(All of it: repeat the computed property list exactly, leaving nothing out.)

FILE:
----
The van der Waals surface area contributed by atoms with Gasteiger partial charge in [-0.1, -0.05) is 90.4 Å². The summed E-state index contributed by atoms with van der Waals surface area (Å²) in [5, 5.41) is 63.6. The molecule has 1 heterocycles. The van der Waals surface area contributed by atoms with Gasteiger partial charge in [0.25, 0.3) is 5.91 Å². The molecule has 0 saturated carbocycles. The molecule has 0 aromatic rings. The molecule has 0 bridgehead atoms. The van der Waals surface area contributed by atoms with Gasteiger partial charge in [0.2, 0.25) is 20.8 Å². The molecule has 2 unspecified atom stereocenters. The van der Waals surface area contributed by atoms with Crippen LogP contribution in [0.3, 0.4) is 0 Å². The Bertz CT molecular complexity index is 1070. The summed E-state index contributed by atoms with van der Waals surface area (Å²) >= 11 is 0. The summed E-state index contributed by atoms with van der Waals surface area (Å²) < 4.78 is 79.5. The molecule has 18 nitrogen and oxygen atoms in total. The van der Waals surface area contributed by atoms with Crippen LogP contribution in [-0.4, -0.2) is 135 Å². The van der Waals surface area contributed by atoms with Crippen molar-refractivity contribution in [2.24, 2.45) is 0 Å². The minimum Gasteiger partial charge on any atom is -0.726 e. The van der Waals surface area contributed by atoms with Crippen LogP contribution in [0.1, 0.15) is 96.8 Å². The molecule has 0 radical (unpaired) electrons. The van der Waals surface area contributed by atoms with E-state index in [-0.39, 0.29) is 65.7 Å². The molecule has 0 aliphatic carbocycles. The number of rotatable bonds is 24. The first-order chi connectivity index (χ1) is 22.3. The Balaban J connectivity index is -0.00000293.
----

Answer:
The van der Waals surface area contributed by atoms with Gasteiger partial charge in [-0.1, -0.05) is 90.4 Å². The summed E-state index contributed by atoms with van der Waals surface area (Å²) in [5, 5.41) is 63.6. The molecule has 1 heterocycles. The van der Waals surface area contributed by atoms with Gasteiger partial charge in [0.25, 0.3) is 5.91 Å². The molecule has 0 saturated carbocycles. The molecule has 0 aromatic rings. The molecule has 0 bridgehead atoms. The van der Waals surface area contributed by atoms with Gasteiger partial charge in [0.2, 0.25) is 20.8 Å². The molecule has 2 unspecified atom stereocenters. The van der Waals surface area contributed by atoms with Crippen LogP contribution in [0.3, 0.4) is 0 Å². The Bertz CT molecular complexity index is 1070. The summed E-state index contributed by atoms with van der Waals surface area (Å²) >= 11 is 0. The summed E-state index contributed by atoms with van der Waals surface area (Å²) < 4.78 is 79.5. The molecule has 18 nitrogen and oxygen atoms in total. The van der Waals surface area contributed by atoms with Crippen LogP contribution in [-0.4, -0.2) is 135 Å². The van der Waals surface area contributed by atoms with Crippen molar-refractivity contribution in [2.24, 2.45) is 0 Å². The minimum Gasteiger partial charge on any atom is -0.726 e. The van der Waals surface area contributed by atoms with Crippen LogP contribution in [0.1, 0.15) is 96.8 Å². The molecule has 0 radical (unpaired) electrons. The van der Waals surface area contributed by atoms with E-state index in [-0.39, 0.29) is 65.7 Å². The molecule has 0 aliphatic carbocycles. The number of rotatable bonds is 24. The first-order chi connectivity index (χ1) is 22.3. The Balaban J connectivity index is -0.00000293.